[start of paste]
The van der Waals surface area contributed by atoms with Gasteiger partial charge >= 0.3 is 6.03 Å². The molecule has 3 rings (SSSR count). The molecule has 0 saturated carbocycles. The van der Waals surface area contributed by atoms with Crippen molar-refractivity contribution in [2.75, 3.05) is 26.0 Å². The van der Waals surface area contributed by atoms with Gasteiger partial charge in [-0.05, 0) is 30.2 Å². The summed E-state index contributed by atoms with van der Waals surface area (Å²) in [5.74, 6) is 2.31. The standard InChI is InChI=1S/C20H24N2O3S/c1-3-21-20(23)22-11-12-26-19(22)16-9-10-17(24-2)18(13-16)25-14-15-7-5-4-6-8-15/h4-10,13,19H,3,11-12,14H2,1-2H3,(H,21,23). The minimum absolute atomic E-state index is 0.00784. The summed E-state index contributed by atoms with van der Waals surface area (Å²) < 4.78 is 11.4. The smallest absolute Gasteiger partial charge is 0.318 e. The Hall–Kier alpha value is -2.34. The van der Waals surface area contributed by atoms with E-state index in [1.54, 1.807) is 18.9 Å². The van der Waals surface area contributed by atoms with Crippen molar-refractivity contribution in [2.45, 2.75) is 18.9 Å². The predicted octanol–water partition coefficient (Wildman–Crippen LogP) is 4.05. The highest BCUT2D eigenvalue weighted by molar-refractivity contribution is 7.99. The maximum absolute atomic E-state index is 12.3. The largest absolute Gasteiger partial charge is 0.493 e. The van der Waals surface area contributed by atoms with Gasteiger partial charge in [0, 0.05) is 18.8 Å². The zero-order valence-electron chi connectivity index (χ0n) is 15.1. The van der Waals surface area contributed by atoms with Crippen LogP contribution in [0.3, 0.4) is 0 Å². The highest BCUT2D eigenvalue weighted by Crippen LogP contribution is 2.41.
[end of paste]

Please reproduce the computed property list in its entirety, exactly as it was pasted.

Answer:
The van der Waals surface area contributed by atoms with Gasteiger partial charge >= 0.3 is 6.03 Å². The molecule has 3 rings (SSSR count). The molecule has 0 saturated carbocycles. The van der Waals surface area contributed by atoms with Crippen molar-refractivity contribution in [2.75, 3.05) is 26.0 Å². The van der Waals surface area contributed by atoms with Gasteiger partial charge in [-0.05, 0) is 30.2 Å². The summed E-state index contributed by atoms with van der Waals surface area (Å²) in [5.74, 6) is 2.31. The standard InChI is InChI=1S/C20H24N2O3S/c1-3-21-20(23)22-11-12-26-19(22)16-9-10-17(24-2)18(13-16)25-14-15-7-5-4-6-8-15/h4-10,13,19H,3,11-12,14H2,1-2H3,(H,21,23). The minimum absolute atomic E-state index is 0.00784. The summed E-state index contributed by atoms with van der Waals surface area (Å²) < 4.78 is 11.4. The smallest absolute Gasteiger partial charge is 0.318 e. The Hall–Kier alpha value is -2.34. The van der Waals surface area contributed by atoms with E-state index in [1.54, 1.807) is 18.9 Å². The van der Waals surface area contributed by atoms with Crippen molar-refractivity contribution in [2.45, 2.75) is 18.9 Å². The predicted octanol–water partition coefficient (Wildman–Crippen LogP) is 4.05. The highest BCUT2D eigenvalue weighted by molar-refractivity contribution is 7.99. The maximum absolute atomic E-state index is 12.3. The largest absolute Gasteiger partial charge is 0.493 e. The van der Waals surface area contributed by atoms with Gasteiger partial charge in [0, 0.05) is 18.8 Å². The zero-order valence-electron chi connectivity index (χ0n) is 15.1. The van der Waals surface area contributed by atoms with Crippen LogP contribution in [0.3, 0.4) is 0 Å². The highest BCUT2D eigenvalue weighted by Crippen LogP contribution is 2.41.